His actions also result in a well-founded fear, that in the case of a President trying to stick to his office with extra-constitutional means, most of the police officers will side with him and act against the constitution. A 2021 survey of 521 Brazilian police officers indicates that at least 62% of them voted for Jair Bolsonaro in the first round and 67% voted for him in the second round in the 2018 elections. Thus, support for Bolsonaro amongst the police forces seems to have been quite solid even before Bolsonaro could start his campaign of embracing them. Even more worrying is that the same survey also showed that at least 27% of military police officers support a military coup in the country. These results are backed by a study that monitored the social networks of 879 public security professionals. This study indicated that 37% of the military police profiles are vocal in expressing public support for President Bolsonaro on social networks; further 25% of low-ranking military police officers frequently interact with pages supporting the President and transmitting content considered radical; i.e. being supportive of undermining or replacing democratic institutions.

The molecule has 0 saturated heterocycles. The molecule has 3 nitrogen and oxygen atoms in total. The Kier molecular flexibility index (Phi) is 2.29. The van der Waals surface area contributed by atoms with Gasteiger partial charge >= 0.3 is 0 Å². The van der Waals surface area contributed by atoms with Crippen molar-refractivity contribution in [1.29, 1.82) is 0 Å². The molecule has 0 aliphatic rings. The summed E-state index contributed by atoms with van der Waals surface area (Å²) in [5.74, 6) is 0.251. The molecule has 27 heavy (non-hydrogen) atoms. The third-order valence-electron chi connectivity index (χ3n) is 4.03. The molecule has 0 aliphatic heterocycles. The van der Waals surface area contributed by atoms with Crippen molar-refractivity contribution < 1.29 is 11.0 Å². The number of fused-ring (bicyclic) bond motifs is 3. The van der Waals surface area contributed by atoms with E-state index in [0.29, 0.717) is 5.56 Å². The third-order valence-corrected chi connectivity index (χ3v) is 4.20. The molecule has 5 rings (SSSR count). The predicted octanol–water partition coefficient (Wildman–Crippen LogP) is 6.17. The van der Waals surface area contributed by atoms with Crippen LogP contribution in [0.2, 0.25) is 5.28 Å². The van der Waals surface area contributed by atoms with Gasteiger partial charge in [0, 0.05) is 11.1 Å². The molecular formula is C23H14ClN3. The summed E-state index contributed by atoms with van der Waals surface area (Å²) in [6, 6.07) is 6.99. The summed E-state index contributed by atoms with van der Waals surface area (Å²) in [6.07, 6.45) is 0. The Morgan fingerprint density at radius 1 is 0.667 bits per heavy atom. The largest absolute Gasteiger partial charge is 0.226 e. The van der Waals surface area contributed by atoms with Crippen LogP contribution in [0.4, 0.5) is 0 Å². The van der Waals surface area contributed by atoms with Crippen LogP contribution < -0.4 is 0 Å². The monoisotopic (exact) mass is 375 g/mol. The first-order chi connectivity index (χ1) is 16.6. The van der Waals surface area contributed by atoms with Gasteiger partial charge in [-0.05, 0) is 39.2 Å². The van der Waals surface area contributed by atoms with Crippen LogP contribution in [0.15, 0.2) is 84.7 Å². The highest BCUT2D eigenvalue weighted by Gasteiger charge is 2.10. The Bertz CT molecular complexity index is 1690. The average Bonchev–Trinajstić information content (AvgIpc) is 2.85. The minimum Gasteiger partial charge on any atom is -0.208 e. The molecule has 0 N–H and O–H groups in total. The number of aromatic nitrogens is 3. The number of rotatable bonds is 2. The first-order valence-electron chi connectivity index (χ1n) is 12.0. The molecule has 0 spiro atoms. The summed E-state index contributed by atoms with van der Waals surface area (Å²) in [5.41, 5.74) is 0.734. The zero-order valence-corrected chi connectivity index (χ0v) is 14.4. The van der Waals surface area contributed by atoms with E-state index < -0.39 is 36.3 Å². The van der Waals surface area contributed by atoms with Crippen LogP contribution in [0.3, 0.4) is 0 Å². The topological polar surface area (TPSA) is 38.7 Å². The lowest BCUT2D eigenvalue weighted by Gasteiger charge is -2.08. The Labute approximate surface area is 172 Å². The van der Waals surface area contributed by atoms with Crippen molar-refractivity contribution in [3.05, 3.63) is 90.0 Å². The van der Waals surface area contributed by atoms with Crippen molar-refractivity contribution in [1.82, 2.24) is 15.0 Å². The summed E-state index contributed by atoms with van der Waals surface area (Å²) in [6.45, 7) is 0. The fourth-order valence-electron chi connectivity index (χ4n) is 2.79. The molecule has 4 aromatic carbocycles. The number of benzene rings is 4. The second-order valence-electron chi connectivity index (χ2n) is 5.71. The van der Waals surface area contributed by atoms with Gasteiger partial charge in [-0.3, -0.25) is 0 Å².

Large segments of the police siding with Bolsonaro is a concern that haunts the Governors. On August 23, 25 of the 27 Brazilian State Governors participated in a meeting that discussed the role of the military police in the current scenario of political instability.  This extraordinary move of the Governors was triggered by the actions of an active colonel of Sao Paulo military police who used his social networks to threaten institutions and call on his peers to attend the September 7th demonstration in support of Bolsonaro. Although this colonel has been removed from his post, this case illustrates how and to what extent Bolsonaro’s influence over the police may become a realt threat to Brazilian democracy.